The oldest known WWII veteran, Lawrence Brooks, was honored at his home with a Jeep parade, cake, and performances from the lovely Victory Belles vocal trio, as well as local New Orleans musicians earlier this week.
Sitting on his porch outside, the New Orleans native celebrated his 112th birthday with well-wishers on Sept. 12—amidst recovery efforts in the wake of Hurricane Ida.
For the bash, organized by the the National WWII Museum, Brooks was treated to cake, a glamorous performance by the museum’s Victory Belles vocal trio, and a Jeep parade, courtesy of Kajun Outcast Jeep Club and Northshore Wrangler Association.
Offering words of wisdom, Brooks advised others to “serve God and be nice to people,” NBC reported.
Also playing was the Lawrence Brooks Birthday Band, an assembly of local New Orleans musicians, presented by the Bucktown All-Stars.
Marking the occasion, the City of New Orleans issued an official proclamation recognizing Brooks’s milestone 112th birthday—which makes him the oldest known veteran of the Second World War.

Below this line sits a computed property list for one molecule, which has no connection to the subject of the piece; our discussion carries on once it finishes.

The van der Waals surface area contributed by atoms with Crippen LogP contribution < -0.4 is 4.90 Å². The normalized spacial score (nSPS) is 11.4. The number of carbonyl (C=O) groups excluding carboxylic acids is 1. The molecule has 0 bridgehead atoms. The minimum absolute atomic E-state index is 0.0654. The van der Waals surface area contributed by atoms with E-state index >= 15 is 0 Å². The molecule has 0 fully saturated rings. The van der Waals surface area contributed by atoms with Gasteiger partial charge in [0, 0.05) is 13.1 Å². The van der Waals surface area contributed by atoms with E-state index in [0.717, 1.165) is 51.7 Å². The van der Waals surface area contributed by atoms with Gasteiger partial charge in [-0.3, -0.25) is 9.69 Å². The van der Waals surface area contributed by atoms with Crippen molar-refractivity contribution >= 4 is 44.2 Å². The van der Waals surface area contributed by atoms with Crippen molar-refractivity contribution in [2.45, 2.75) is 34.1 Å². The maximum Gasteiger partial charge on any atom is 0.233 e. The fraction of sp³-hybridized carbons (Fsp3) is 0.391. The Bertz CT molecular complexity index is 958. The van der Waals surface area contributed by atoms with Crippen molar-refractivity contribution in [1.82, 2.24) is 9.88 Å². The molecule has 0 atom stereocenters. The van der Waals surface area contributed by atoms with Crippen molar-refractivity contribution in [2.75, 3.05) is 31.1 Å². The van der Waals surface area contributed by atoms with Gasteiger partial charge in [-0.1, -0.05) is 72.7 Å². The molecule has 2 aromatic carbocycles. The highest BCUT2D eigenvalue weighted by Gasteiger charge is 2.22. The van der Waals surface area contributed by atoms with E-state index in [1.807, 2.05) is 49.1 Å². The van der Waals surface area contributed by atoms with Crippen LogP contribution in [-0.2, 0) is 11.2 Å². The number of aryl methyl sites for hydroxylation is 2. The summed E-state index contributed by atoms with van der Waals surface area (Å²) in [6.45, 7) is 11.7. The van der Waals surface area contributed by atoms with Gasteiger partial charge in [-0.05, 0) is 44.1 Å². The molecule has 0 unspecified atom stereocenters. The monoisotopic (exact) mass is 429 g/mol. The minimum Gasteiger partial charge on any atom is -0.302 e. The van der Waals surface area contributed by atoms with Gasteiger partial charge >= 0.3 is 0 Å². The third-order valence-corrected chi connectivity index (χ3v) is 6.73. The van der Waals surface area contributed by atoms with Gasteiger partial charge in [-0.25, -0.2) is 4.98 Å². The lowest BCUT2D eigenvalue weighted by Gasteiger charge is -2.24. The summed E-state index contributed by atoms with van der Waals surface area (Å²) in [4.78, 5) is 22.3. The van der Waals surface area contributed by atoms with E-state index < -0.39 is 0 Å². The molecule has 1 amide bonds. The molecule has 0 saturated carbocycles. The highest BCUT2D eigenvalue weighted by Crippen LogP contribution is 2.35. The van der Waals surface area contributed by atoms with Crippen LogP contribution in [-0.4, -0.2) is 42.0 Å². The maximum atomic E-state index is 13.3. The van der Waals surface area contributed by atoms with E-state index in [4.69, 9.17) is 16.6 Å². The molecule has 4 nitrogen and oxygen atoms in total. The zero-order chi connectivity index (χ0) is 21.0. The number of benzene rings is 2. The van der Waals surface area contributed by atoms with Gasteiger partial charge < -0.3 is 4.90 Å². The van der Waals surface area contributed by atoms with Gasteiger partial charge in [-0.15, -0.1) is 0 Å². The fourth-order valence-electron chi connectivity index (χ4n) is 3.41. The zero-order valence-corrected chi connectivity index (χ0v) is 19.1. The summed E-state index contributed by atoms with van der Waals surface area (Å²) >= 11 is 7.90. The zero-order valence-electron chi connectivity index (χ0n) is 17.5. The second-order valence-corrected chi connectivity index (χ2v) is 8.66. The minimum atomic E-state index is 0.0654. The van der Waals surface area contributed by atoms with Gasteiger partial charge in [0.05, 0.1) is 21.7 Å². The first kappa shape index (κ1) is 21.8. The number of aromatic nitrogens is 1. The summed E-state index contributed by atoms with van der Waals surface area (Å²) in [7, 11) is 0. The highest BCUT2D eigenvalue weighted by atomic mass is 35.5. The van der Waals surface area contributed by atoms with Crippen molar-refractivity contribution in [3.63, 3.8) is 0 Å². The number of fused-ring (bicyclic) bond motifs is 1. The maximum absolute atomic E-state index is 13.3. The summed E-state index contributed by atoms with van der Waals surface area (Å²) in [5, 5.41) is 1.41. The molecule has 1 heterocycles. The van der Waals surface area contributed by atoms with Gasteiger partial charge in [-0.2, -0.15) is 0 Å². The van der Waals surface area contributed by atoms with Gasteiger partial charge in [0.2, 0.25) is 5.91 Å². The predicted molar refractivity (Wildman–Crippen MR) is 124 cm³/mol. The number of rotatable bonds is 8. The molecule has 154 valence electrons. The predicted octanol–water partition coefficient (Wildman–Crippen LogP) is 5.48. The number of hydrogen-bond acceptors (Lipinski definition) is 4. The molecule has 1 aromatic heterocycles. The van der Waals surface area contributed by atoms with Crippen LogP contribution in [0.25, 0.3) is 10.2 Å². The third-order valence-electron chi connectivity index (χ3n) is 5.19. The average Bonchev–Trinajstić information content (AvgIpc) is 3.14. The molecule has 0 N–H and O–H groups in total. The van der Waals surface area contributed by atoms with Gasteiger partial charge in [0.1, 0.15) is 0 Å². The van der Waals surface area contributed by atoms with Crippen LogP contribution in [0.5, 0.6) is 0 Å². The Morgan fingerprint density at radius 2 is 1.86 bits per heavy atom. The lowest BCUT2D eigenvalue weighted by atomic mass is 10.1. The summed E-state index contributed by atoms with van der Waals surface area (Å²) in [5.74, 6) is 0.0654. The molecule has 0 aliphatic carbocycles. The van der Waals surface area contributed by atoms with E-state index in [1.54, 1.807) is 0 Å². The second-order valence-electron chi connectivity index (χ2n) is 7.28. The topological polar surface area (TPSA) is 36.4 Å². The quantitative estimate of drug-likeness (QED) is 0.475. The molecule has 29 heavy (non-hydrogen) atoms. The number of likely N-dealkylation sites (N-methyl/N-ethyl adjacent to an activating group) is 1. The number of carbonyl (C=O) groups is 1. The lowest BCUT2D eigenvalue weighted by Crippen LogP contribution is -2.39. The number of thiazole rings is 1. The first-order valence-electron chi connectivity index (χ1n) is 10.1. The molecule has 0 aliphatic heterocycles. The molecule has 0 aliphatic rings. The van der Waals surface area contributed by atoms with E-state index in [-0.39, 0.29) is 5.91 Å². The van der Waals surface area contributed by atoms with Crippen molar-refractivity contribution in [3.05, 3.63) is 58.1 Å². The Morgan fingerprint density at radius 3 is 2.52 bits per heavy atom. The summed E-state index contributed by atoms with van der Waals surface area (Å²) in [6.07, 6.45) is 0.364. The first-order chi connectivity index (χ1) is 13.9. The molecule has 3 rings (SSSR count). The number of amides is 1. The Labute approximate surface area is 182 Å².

Among his well-wishers was Louisiana Governor John Bel Edwards, who appeared in a photo with the vet, which he posted on Twitter, along with a message:
“Happy 112th birthday to Mr. Lawrence Brooks, America’s oldest living World War II veteran and a proud Louisianan. Mr. Brooks, the entire state of Louisiana thanks you for your service and we all wish you a joyous birthday. #lagov”
Born Sept. 12, 1909, Brooks served in the Army from 1940 to 1945 in the predominantly black 91st Engineer Battalion, stationed in New Guinea and then the Philippines, the museum stated.
After the war, Brooks returned home to New Orleans and worked as a forklift operator and married Leona B. Brooks, who died in 2005 in the aftermath of Hurricane Katrina. He had five children and now has 13 grandchildren and 22 great-grandchildren.
“Last year, Mr. Brooks received more than 21,000 cards from all over the U.S. and abroad wishing him a happy 111th birthday,” stated the museum.
“Mr. Brooks’ birthday is a significant reminder of those who have served and continue to dedicate their lives to our freedom.” they added. “The National WWII Museum’s ongoing educational mission is to tell the story of the American experience in the war that changed the world so that all generations will understand the price of freedom and be inspired by what they learn.”